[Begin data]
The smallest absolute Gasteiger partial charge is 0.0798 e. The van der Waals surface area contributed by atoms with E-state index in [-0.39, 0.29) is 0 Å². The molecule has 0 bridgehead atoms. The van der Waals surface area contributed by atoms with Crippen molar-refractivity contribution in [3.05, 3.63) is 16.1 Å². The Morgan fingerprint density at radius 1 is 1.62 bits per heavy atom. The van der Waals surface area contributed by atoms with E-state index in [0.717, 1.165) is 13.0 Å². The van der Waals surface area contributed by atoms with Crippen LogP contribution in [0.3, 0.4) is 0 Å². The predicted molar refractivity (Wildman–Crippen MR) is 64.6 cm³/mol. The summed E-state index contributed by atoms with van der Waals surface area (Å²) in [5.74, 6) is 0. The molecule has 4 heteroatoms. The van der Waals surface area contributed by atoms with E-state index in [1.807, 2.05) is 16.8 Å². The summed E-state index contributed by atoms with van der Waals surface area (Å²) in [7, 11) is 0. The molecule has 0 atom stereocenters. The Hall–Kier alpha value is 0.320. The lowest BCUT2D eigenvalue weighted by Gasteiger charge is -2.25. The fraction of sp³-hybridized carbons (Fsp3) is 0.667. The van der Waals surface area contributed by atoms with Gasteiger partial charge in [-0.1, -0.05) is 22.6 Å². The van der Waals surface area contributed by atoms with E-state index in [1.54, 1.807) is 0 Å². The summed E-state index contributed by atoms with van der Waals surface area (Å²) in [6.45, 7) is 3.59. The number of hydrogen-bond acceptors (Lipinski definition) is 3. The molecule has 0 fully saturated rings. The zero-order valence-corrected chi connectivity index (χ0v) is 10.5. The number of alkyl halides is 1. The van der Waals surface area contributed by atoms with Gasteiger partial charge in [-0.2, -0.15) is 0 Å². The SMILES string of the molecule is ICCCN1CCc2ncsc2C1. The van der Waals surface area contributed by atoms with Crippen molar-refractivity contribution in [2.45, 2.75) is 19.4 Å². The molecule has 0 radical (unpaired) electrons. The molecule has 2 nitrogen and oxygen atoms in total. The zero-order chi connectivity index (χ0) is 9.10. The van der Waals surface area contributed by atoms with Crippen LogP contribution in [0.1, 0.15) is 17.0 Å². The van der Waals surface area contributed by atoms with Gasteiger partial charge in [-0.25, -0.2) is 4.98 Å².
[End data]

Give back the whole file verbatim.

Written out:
The smallest absolute Gasteiger partial charge is 0.0798 e. The van der Waals surface area contributed by atoms with E-state index in [-0.39, 0.29) is 0 Å². The molecule has 0 bridgehead atoms. The van der Waals surface area contributed by atoms with Crippen molar-refractivity contribution in [3.05, 3.63) is 16.1 Å². The Morgan fingerprint density at radius 1 is 1.62 bits per heavy atom. The van der Waals surface area contributed by atoms with E-state index in [0.717, 1.165) is 13.0 Å². The van der Waals surface area contributed by atoms with Crippen LogP contribution in [0.3, 0.4) is 0 Å². The predicted molar refractivity (Wildman–Crippen MR) is 64.6 cm³/mol. The summed E-state index contributed by atoms with van der Waals surface area (Å²) in [5.74, 6) is 0. The molecule has 4 heteroatoms. The van der Waals surface area contributed by atoms with E-state index in [1.807, 2.05) is 16.8 Å². The summed E-state index contributed by atoms with van der Waals surface area (Å²) in [7, 11) is 0. The molecule has 0 atom stereocenters. The Hall–Kier alpha value is 0.320. The lowest BCUT2D eigenvalue weighted by Gasteiger charge is -2.25. The fraction of sp³-hybridized carbons (Fsp3) is 0.667. The van der Waals surface area contributed by atoms with Gasteiger partial charge in [-0.1, -0.05) is 22.6 Å². The van der Waals surface area contributed by atoms with E-state index in [1.54, 1.807) is 0 Å². The summed E-state index contributed by atoms with van der Waals surface area (Å²) in [6.45, 7) is 3.59. The number of hydrogen-bond acceptors (Lipinski definition) is 3. The molecule has 0 fully saturated rings. The zero-order valence-corrected chi connectivity index (χ0v) is 10.5. The number of alkyl halides is 1. The van der Waals surface area contributed by atoms with Gasteiger partial charge in [-0.2, -0.15) is 0 Å². The SMILES string of the molecule is ICCCN1CCc2ncsc2C1. The van der Waals surface area contributed by atoms with Crippen molar-refractivity contribution in [2.45, 2.75) is 19.4 Å². The molecule has 0 radical (unpaired) electrons. The molecule has 2 nitrogen and oxygen atoms in total. The zero-order chi connectivity index (χ0) is 9.10. The van der Waals surface area contributed by atoms with Crippen LogP contribution in [0.1, 0.15) is 17.0 Å². The van der Waals surface area contributed by atoms with Gasteiger partial charge in [-0.25, -0.2) is 4.98 Å².